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Circle Divisions by Lines


In class worksheet 3/1/19

Problems
1. Lets start with thinking about a circle with 1 cut.

a) How many pieces can you make?


b) Now consider 2? Can you find a minimum? A maximum?
c) Keep trying to increase the number of cuts after making sure the previous circle has
enough cuts through it. Do you see any patterns in the number of cuts?

2. Consider the general case: a circle with n cuts. What does the pattern from the previous
question show? Using this pattern, it’s possible to recursively define a function that tells us
how many pieces there will be based on the number of cuts. Let’s look at the number of cuts
compared to the number of pieces

2, 4, 7, 11, 16, 22, 29 · · ·

1, 2, 3, 4, 5, 6, 7 · · ·
What’s the connection here? What would the recursive function be? Don’t look at the back
of this sheet until you make a good educated guess.

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3. If we look at two patterns, and we start at f (1) = 2, every time we add another cut it looks
like we’re adding the number of cuts to the previous number of pieces.

f (1) = 2
f (2) = 2 + f (1)
f (3) = 3 + f (2)
..
.
f (n) = n + f (n − 1)

a) Using the new material we learned about the summation formula, and your previous
knowledge about sums and recursive functions, try to solve this equation for an exact
answer in terms of n.
b) Does this hold for shapes other than circles? Triangles? Squares?
c) Can we use the same formula to generalize the number of pieces n cuts would make for
any shape?

Going Beyond
• Does this formula hold for spheres being cut up by planes?

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Circle Divisions by Lines: Solutions
In class worksheet 3/1/19
1. Lets start with thinking about a circle with 1 cut.
a) How many pieces can you make?

1 cut has a max and min of 2 pieces.


b) Now consider 2, 3? Can you find a minimum? A maximum?

2 cuts has a min and max of 4 pieces.


3 cuts has a min of 6 pieces and a max of 7 pieces.

c) Keep trying to increase the number of cuts after making sure the previous circle has the
max number of cuts through it. Do you see any patterns in the number of cuts and the
number of pieces?

Hopefully, yes! They seem to be increasing each time. They are not increasing lin-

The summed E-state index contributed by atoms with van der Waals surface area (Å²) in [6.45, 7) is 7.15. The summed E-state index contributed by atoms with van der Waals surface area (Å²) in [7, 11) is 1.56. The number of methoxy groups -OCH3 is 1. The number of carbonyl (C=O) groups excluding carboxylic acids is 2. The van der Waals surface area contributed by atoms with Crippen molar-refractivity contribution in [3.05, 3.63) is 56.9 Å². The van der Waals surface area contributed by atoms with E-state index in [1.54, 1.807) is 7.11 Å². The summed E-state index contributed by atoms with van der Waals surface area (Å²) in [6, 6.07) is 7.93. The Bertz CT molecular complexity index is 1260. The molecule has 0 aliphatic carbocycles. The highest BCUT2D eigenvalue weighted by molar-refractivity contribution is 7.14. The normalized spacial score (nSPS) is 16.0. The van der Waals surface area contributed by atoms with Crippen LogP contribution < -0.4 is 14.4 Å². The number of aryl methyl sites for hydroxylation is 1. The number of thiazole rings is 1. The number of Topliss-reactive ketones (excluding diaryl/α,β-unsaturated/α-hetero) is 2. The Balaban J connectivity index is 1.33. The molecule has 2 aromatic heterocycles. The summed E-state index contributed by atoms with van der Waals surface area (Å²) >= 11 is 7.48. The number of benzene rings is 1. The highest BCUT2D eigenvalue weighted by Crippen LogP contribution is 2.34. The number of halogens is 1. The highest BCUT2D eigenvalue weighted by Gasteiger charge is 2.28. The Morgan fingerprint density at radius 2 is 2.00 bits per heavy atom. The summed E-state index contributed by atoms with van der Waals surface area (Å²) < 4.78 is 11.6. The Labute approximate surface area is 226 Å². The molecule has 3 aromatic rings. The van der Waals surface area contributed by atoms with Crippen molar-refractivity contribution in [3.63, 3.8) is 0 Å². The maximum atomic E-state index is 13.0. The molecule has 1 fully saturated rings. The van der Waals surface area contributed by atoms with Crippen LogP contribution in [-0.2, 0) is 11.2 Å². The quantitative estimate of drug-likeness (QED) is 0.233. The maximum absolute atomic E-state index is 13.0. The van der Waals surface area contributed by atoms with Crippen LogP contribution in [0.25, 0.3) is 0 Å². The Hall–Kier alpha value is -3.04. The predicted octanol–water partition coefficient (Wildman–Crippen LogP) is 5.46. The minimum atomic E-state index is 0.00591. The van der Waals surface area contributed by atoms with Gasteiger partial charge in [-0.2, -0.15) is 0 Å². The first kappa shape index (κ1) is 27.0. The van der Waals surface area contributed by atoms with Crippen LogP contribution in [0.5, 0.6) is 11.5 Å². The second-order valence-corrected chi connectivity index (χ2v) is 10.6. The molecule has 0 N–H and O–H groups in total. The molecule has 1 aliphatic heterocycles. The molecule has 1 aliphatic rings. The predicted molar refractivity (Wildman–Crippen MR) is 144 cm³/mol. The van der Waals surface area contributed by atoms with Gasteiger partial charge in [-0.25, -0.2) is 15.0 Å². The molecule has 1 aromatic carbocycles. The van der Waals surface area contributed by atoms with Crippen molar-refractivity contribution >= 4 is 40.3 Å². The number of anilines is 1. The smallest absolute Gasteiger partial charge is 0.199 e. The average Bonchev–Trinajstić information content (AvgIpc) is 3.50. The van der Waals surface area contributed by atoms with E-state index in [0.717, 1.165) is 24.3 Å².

early. The pattern would be that each nth cut adds exactly n more pieces to the max
pieces circle with n − 1 cuts.

2. Consider the general case: a circle with n cuts. What does the pattern from the previous
question show? Using this pattern, it’s possible to recursively define a function that tells us
how many pieces there will be based on the number of cuts. Let’s look at the number of cuts
compared to the number of pieces

2, 4, 7, 11, 16, 22, 29 · · ·

1, 2, 3, 4, 5, 6, 7 · · ·
What’s the connection here? What would the recursive function be? Don’t look at the back
of this sheet until you make a good educated guess.

The recursive function will be exactly what is described in question 3. f (n) = n + f (n − 1).
Encourage students to think about what a recursive function is and explain what recursion is
to them if they are confused.

3. If we look at two patterns, and we start at f (1) = 2, every time we add another cut it looks
like we’re adding the number of cuts to the previous number of pieces.

f (1) = 2
f (2) = 2 + f (1)
f (3) = 3 + f (2)
..
.
f (n) = n + f (n − 1)

a) Using the new material we learned about the summation formula, and your previous
knowledge about sums and recursive functions, try to solve this equation for an exact
answer in terms of n.

3
The solution is:

f (n) = n + f (n − 1)
= n + ((n − 1) + f (n − 2))
= n + ((n − 1) + (n − 2) + · · · + 2 + f (1)
Xn
= k + f (1)
k=2
Xn
= ( k) − 1 + f (1)
k=1
n(n + 1)
= −1+2
2
n(n + 1) 2
= +
2 2
n2 + n + 2
=
2

b) Does this hold for shapes other than circles? Triangles? Squares?

This holds for triangles and squares.

c) Can we use the same formula to generalize the number of pieces n cuts would make for
any shape?

In fact, this holds for all other regular polygons. Irregular polygons can be make strange
pieces technically, if there is an outcropping or such like that, where one cut can make
three pieces. It holds even for infinite plans, since they are infinitely large squares, infor-
mally speaking.